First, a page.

Advertisement

Shell sits out Norwegian licensing round

Dutch supermajor in early 2016 tied the knot with British oil and gas player BG Group.

By Daniel J. Graeber
Royal Dutch Shell not engaging in Norway, citing tough market conditions and opportunities presented by new portfolio commitments acquired in the combination with BG Group. File photo by A.J. Sisco/UPI | <a href="/News_Photos/lp/df6b51b2227d5cf598551ecff2f9544b/" target="_blank">License Photo</a>
Royal Dutch Shell not engaging in Norway, citing tough market conditions and opportunities presented by new portfolio commitments acquired in the combination with BG Group. File photo by A.J. Sisco/UPI | License Photo

THE HAGUE, Netherlands, April 5 (UPI) -- Royal Dutch Shell said it was sitting on the sidelines of a Norwegian licensing round, citing tough market conditions and emerging portfolio commitments.

"This was a tough decision reflecting both the challenging current external economic conditions and our continued focus on optimizing our portfolio choices including those afforded by our recent acquisition of BG Group," the Dutch supermajor said in an emailed statement.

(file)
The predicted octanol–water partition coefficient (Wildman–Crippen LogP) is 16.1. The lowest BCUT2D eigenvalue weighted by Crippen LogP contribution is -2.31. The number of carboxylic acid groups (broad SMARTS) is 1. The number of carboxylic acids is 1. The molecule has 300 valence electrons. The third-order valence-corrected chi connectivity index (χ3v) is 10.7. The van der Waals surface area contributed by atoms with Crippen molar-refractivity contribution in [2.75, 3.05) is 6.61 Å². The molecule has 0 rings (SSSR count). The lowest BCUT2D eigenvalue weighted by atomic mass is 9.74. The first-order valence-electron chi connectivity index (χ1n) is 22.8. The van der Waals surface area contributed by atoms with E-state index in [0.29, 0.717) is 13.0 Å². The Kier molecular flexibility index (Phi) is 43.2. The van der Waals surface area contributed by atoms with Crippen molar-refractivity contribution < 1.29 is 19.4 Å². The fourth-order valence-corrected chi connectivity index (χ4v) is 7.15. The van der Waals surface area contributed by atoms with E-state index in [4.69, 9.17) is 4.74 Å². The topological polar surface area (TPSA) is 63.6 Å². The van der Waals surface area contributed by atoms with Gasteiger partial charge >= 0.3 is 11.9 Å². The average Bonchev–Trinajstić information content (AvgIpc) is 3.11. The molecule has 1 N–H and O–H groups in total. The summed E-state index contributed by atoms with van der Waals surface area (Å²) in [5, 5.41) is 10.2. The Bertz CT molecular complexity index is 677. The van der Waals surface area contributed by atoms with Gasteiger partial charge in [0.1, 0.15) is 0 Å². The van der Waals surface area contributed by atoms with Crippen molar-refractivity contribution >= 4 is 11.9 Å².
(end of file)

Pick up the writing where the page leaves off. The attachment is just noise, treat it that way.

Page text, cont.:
Advertisement

Shell last month started production from the third and final phase of operations in the deep waters off the coast of oil-rich Brazil.

The company holds a 50 percent stake and serves as the operator at the deepwater Parque das Canchas development in the Campos Basin. At peak production, the third and final phase of the development should add another 20,000 barrels of oil equivalent per day to a portfolio that's yielded more than 100 million barrels since 2009.

RELATED TransCanada examining potential Keystone leak

Shell is part of a consortium developing the Libra field off the coast of Brazil, which it acquired in the early 2016 merger with British energy company BG Group, which last year committed a sizable portion of its planned spending on its Brazilian operations.

Advertisement

The Norwegian Ministry of Petroleum in March announced it was auctioning off the rights to explore mature areas in the Norwegian and Barents seas. Many of the 56 blocks up for grabs are situated near areas already producing oil and natural gas.

In announcing the latest licensing round, the Norwegian government said area resources could create value for companies eager to tap into offshore petroleum resources.

RELATED Colorado making mixed energy strides

Data gathered by Statistics Norway, the government's record-keeping agency, found total investments in oil, gas, manufacturing, mining and electricity for 2015 were around $28 billion, down 9.4 percent year-on-year.

RELATED U.S., Israel seek expanded energy ties

RELATED Wild ride before summer cool off at the gas pump

RELATED Wind energy growing, IEA report finds

Latest Headlines

Advertisement
Advertisement

Follow Us

Advertisement